Please use this identifier to cite or link to this item: http://hdl.handle.net/2381/46097
Title: Protocol for a cluster randomised controlled trial to determine the effectiveness and cost-effectiveness of independent pharmacist prescribing in care home: the CHIPPS study.
Authors: Holland, R
Bond, CM
Alldred, D
Arthur, A
Barton, G
Desborough, J
Ford, J
Handford, C
Hill, H
Hughes, C
Maskrey, V
Norris, N
Myint, P
Poland, F
Shepstone, L
Turner, D
Zermansky, A
Wright, D
First Published: 2019
Publisher: BMC (part of Springer Nature)
Citation: Trials, 2019, In Press
Abstract: Background Prescribing, monitoring and administration of medicines in care homes could be improved. Research has identified the need for one person to assume overall responsibility for the management of medicines within each care home. and shown that a pharmacist independent prescriber service is feasible in this context. Aims and Objectives To conduct a cluster randomised controlled trial to determine the effectiveness and cost-effectiveness of a pharmacist independent prescribing service in care homes compared to usual general practitioner (GP)- led care Objectives Perform a definitive RCT with an internal pilot to determine the intervention’s effectiveness and cost effectiveness and enable modelling beyond the end of the trial. Methods This protocol is for a cluster RCT with a 3-month internal pilot to confirm recruitment is achievable, and there are no safety concerns. The unit of randomisation is a triad comprising an independent pharmacist prescriber (PIP) based in a GP practice with sufficient registered patients resident in one or more care homes to allow recruitment of an average of 20 participants. In the intervention group, the PIP will, in collaboration with GP: assume responsibility for prescribing and managing residents’ medicines including medication review and pharmaceutical care planning; support systematic ordering and administration in the care home, GP practice and supplying pharmacy; train care home and GP practice staff; communicate with GP practice, care home, supplying community pharmacy and study team. The intervention will last 6 months. The primary outcome will be resident falls at 6 months. Secondary outcomes include resident health related quality of life, falls at 3 months, medication burden, medication appropriateness, mortality and hospitalisations. A full health economic analysis will be undertaken. Target sample size is 880 residents (440) in each arm) from 44 triads. This number is sufficient to detect a decrease in fall rate from 1.5 per individual to 1.178 (relative reduction of 21%) with 80% power and an ICC of 0.05 or less. Discussion Recruitment is ongoing and the trial should complete in early 2020. The trial results will have implications for the future management of residents in care homes and the ongoing implementation of independent pharmacist prescribing.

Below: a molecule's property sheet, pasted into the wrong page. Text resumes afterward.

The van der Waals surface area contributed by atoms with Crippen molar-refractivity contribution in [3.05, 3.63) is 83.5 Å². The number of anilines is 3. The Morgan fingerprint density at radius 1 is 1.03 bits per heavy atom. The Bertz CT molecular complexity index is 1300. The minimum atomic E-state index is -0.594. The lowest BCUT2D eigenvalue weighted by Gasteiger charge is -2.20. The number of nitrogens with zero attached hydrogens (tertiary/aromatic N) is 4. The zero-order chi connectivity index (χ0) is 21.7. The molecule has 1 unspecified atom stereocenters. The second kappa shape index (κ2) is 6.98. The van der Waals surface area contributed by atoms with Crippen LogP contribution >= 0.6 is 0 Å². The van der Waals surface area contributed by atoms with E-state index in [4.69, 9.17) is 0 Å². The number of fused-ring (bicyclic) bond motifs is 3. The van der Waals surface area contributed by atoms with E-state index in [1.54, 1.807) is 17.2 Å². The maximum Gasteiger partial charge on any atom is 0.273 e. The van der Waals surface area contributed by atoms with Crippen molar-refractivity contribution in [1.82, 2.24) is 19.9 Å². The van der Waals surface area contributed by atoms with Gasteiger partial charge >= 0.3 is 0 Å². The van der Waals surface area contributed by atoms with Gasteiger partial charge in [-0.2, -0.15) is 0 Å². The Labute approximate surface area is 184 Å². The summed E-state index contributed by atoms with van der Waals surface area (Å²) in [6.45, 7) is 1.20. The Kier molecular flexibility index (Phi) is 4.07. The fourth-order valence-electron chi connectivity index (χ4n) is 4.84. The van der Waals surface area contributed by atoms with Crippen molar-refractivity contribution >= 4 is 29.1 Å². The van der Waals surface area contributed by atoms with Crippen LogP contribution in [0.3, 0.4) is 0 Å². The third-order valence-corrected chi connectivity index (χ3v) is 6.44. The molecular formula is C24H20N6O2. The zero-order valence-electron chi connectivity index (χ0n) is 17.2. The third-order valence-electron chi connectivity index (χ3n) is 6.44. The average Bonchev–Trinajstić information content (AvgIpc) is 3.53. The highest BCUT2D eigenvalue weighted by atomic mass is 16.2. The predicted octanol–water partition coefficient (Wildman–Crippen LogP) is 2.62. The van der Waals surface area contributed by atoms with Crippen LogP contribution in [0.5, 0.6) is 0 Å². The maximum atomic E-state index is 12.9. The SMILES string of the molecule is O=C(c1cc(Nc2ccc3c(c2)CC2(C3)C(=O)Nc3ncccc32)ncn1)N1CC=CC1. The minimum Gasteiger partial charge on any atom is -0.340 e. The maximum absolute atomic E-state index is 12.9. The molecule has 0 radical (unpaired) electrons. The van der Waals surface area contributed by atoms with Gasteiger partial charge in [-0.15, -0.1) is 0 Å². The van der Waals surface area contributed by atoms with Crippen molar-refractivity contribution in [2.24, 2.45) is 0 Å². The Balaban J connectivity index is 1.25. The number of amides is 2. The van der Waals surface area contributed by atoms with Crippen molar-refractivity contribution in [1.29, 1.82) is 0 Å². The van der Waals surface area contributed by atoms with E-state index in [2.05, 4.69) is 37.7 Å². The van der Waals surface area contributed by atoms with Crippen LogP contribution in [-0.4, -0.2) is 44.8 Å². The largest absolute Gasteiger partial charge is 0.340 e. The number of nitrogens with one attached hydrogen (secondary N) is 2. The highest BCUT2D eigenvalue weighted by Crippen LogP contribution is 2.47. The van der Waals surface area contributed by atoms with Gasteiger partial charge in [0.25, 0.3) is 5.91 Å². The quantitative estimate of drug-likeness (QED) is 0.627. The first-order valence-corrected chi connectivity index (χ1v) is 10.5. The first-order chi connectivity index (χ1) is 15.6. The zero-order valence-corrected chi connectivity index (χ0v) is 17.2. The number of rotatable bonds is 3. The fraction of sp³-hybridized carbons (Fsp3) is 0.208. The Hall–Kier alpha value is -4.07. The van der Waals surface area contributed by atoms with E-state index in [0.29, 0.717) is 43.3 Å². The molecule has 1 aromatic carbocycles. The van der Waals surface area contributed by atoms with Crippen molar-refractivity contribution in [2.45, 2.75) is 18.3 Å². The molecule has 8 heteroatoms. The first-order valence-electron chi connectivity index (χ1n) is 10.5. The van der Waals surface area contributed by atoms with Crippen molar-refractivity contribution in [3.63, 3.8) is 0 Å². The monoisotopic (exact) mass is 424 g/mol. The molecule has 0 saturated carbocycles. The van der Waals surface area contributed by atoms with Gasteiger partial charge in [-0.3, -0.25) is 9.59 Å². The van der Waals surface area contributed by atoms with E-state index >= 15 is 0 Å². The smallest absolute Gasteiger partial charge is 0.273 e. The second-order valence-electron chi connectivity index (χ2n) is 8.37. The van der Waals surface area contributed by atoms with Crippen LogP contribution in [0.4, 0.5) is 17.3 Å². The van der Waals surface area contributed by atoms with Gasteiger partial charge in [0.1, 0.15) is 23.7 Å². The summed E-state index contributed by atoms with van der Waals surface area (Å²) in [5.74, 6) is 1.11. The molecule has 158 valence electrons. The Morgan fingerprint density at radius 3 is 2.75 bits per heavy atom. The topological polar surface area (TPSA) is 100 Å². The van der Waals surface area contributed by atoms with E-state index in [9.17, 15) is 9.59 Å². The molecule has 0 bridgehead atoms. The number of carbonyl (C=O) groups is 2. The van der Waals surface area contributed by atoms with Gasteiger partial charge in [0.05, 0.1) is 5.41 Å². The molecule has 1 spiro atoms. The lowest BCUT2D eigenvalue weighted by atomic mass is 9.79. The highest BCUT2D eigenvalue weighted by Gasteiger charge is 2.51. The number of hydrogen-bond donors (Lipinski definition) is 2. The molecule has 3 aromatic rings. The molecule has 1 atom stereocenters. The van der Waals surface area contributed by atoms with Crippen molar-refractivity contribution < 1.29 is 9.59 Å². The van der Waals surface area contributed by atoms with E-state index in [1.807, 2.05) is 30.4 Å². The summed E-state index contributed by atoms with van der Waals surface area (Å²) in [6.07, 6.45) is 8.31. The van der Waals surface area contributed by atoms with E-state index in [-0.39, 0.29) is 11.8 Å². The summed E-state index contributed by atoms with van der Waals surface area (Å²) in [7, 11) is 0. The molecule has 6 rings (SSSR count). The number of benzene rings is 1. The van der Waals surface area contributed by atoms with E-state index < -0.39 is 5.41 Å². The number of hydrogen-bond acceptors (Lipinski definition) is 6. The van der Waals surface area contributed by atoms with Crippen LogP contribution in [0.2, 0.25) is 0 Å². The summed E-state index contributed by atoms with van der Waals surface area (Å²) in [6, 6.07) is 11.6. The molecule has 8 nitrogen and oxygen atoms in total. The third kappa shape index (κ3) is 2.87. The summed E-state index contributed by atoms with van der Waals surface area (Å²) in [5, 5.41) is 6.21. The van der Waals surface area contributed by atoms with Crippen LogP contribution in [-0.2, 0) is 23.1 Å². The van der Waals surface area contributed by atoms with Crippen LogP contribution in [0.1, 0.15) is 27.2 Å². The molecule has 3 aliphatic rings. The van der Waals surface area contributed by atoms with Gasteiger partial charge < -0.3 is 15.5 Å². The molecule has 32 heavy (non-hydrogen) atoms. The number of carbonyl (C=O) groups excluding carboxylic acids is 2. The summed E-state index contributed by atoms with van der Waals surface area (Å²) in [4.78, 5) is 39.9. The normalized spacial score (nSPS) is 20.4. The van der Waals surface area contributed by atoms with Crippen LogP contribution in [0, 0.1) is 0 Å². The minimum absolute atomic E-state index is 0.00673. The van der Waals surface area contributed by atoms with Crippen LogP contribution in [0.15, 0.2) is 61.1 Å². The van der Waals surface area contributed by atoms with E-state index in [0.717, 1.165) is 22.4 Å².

DOI Link: TBA
ISSN: 1745-6215
Links: TBA
http://hdl.handle.net/2381/46097
Embargo on file until: 1-Jan-10000
Version: Post-print
Status: Peer-reviewed
Type: Journal Article
Rights: Copyright © the authors, 2019. This is an open-access article distributed under the terms of the Creative Commons Attribution License (http://creativecommons.org/licenses/by/4.0/), which permits unrestricted use, distribution, and reproduction in any medium, provided the original author and source are credited.
Description: The file associated with this record is under embargo until publication, in accordance with the publisher's self-archiving policy. The full text may be available through the publisher links provided above.
Appears in Collections:Published Articles, College of Medicine, Biological Sciences and Psychology

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